how are you feeling?

When you are pregnant, people ask how you are feeling. Whereas normally, small talk would start with "How are you?," growing a baby means that suddenly everyone asks, "How are you feeling?" with a lot of emphasis poured into that last word. I was surprised when this started happening, and even more amazed to realize how universal it is. Everyone wants to know how I am feeling.

Sometimes, I pretend to not know what they are asking. Pleasant obliviousness is my favorite form of passive aggressive behavior. I brightly say, "Fine! How are you?" Most times they respond and we have a normal conversation. Sometimes they blink in confusion, say they are fine, then ask again about me, being more explicit that they want baby information.

Other times, I tell them how I am feeling. Usually, it's when I feel crappy. But no one likes this either. Just like when someone asks how you are, you're supposed to just say something short and generally positive, no one likes to hear a pregnant lady complain. They don't want to hear about nausea or back pain, much less some of the more, ahem, intimate symptoms of pregnancy.

Recently, I have hit upon the perfect answer. I just say I feel pregnant, with a touch of weariness. Pregnancy is a whole-body condition. Countless times in the last six months, I've googled a symptom, and the second auto-suggestion is always the symptom followed by the word "pregnancy." And then when I research further, the answer is always hormones. I've started to get used to this, but my sweet husband always wants to diagnose me with something else.

Gastrointestinal issues, including heartburn and any-time-of-day sickness, are caused by progesterone. See, my organs have got to move around a bit, so the hormones make them a bit more malleable. I haven't had problems with any of that for a few months, but I hear it can come back. I honestly don't even know where my stomach is at this point, as my innards are all rearranged. I've also had a stuffy nose for months, which is apparently estrogen's fault.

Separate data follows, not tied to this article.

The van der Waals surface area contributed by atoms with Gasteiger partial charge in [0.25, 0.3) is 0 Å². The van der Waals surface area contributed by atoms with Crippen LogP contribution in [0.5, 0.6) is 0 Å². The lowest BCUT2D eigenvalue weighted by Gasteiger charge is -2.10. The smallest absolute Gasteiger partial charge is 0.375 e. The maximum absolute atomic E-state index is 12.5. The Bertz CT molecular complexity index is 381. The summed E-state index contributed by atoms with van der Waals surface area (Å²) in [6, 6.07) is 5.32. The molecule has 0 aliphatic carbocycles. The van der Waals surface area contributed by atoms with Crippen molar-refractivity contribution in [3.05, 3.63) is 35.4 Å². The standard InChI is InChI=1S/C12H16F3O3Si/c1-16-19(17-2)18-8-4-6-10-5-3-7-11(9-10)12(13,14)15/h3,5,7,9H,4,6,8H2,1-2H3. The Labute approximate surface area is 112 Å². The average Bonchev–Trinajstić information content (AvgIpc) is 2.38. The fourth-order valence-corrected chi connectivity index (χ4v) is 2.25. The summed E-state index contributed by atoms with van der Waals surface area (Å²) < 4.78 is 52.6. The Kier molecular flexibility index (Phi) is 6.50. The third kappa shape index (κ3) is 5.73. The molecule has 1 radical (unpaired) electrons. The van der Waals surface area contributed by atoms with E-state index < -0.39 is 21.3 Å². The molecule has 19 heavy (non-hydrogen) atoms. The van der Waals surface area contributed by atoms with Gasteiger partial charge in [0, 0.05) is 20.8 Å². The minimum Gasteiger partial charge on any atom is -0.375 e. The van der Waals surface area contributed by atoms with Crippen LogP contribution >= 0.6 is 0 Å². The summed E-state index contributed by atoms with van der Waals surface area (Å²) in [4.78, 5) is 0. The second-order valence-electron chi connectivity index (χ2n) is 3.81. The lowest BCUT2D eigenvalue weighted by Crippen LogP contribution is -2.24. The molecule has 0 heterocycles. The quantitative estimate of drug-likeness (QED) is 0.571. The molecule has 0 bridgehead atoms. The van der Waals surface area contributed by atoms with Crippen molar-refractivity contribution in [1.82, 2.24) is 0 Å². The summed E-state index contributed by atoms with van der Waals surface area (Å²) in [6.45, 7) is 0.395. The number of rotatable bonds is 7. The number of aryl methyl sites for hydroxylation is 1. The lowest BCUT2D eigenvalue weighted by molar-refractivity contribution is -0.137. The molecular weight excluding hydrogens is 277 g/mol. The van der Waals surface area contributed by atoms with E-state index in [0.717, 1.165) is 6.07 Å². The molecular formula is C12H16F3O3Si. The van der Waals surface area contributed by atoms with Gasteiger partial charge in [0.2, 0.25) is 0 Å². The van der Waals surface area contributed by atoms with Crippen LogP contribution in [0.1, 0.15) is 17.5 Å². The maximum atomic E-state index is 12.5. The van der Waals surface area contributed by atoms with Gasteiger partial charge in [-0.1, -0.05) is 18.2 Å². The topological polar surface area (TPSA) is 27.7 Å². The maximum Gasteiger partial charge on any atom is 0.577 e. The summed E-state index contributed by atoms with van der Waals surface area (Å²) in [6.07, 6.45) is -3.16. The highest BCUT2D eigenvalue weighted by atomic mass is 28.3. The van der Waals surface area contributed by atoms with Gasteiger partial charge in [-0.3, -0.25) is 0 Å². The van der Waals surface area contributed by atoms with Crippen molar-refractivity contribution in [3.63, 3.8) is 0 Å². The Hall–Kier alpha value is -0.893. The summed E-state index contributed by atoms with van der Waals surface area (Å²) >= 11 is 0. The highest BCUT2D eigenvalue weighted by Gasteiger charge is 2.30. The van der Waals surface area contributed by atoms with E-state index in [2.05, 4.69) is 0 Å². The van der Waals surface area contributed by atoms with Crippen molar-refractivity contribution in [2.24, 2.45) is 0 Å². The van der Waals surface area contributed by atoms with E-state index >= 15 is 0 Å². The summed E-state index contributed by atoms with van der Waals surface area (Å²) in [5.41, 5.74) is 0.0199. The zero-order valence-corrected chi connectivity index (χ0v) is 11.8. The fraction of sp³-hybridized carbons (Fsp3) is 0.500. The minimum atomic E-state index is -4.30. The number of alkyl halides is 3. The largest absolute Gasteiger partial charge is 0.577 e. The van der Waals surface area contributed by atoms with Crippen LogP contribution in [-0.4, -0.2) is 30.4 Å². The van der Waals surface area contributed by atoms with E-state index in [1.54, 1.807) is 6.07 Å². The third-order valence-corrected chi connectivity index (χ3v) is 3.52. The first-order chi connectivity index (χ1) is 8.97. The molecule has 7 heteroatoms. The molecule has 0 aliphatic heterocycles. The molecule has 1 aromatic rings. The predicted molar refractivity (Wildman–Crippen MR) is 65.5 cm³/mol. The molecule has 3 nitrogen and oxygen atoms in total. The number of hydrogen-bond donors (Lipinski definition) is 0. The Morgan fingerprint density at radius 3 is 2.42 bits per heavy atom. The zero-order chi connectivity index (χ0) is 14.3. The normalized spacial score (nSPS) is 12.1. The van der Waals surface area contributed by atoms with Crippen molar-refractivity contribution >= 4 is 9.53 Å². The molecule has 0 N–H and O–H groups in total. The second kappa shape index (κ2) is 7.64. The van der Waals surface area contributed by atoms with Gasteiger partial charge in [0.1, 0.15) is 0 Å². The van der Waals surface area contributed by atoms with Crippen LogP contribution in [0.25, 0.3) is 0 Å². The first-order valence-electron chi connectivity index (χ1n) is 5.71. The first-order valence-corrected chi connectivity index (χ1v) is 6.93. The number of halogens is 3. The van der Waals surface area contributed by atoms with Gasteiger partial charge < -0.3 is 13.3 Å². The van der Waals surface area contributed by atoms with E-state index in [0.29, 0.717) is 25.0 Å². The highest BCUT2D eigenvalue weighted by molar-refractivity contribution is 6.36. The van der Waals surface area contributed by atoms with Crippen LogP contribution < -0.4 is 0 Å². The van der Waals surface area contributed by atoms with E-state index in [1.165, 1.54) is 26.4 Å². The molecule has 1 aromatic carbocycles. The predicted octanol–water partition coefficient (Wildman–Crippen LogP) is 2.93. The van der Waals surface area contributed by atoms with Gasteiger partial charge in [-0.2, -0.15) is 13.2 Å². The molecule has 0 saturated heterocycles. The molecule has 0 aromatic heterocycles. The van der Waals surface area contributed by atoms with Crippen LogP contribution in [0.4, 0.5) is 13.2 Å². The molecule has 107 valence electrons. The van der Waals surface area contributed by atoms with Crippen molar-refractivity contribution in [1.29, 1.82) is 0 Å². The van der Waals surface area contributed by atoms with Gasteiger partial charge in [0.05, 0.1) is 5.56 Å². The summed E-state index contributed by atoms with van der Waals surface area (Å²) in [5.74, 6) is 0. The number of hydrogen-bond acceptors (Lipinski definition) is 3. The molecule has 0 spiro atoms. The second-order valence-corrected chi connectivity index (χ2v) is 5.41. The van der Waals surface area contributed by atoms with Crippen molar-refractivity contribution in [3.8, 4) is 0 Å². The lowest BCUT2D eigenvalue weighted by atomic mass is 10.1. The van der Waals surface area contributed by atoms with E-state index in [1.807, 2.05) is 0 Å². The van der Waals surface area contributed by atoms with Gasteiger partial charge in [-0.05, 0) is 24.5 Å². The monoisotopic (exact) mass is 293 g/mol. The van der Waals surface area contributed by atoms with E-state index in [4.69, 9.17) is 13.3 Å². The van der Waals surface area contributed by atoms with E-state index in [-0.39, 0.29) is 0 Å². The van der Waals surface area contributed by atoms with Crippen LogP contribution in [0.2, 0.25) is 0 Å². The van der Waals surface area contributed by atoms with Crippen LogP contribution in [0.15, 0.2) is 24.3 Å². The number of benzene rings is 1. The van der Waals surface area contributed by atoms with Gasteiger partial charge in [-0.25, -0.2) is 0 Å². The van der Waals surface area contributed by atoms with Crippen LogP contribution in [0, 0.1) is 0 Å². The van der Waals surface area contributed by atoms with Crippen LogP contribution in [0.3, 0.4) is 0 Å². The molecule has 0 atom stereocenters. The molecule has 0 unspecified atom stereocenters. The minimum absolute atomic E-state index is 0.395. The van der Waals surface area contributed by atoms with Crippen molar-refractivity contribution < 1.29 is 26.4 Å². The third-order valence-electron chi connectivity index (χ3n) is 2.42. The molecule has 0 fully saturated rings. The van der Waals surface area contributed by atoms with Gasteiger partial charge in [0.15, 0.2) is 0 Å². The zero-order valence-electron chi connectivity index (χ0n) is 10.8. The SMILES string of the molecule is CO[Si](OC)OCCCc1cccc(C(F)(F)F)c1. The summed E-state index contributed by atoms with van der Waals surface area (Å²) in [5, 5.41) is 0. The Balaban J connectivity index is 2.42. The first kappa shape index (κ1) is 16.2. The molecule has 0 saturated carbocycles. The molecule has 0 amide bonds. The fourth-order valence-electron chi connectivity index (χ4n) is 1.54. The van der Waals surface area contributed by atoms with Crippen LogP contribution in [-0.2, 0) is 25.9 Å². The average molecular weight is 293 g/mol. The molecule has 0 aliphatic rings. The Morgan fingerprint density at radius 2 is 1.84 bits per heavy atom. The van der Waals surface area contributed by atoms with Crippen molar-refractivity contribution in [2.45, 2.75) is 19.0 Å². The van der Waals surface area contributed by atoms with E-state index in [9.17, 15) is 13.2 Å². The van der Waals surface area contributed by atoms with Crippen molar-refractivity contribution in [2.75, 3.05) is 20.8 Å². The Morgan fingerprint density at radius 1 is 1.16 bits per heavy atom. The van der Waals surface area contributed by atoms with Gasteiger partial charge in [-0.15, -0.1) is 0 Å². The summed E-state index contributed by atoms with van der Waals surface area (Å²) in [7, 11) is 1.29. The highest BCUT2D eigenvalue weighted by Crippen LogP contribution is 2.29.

And the itching. I've had dry skin issues during the winter since I was a teenager, but this is a whole new level. It has to do with my skin stretching. So not only do I writhe around like a bear against a tree, I get to imagine that my scratch marks will eventually turn to stretch marks. I make Josh slather me up with moisturizer every night. The lotion I bought didn't seem to be helping, so we started using the Bag Balm we already had in the house, which was made to be used on cow udders. It helps, but I smell like bovine medicine.

And then there relaxin, which is a hormone and not some kind of OTC pain relief. See, normally, the bones in the pelvis are stable and all tightly connected. But at some point, I'm going to try and push a person through there, so relaxin loosens up my joints so they can open up to allow passage of a big-headed baby. I'm sure I'll appreciate the relaxin then, but for now, it sucks. It makes my crotch bones hurt, which is basically a new kind of pain for me. There are lots of positions that I can no longer be in without pain. The worst is trying to sleep. Sleeping on my stomach is right out, and sleeping on my back means the baby is cutting off blood vessels that bring blood...to the baby (way to go, Baby). But if I turn on my side, I have to have a pillow between my legs, because of the crotch bone pain. A night's rest is now waking up every couple of hours to roll over (increasingly difficult) while keeping the pillow. Also, I may have to blow my nose and apply some chapstick. Sometimes I go back to sleep, and sometimes I stay awake awhile and panic about the approaching end of my life as I know it.

Also, there is something in my body poking me. Sometimes it's a quick jab, like lunch returning on you. Other times, it is a punch to the bladder. Lately, it's been more like a push. It's uncomfortable, so I push back on the little foot or knee or whatever, and it will retreat. I feel a little guilty when I do this, because clearly someone is just running out of room in there, but seriously kid, that feels really weird. It's uncomfortable, but it does bring it home that there is an actual tiny person in there with actual tiny body parts. I can't compare this to getting some bad Taco Bell, unless you've ever had a gordita try to escape through your abdominal wall.

So that is how I am feeling. You didn't really want to know, did you?

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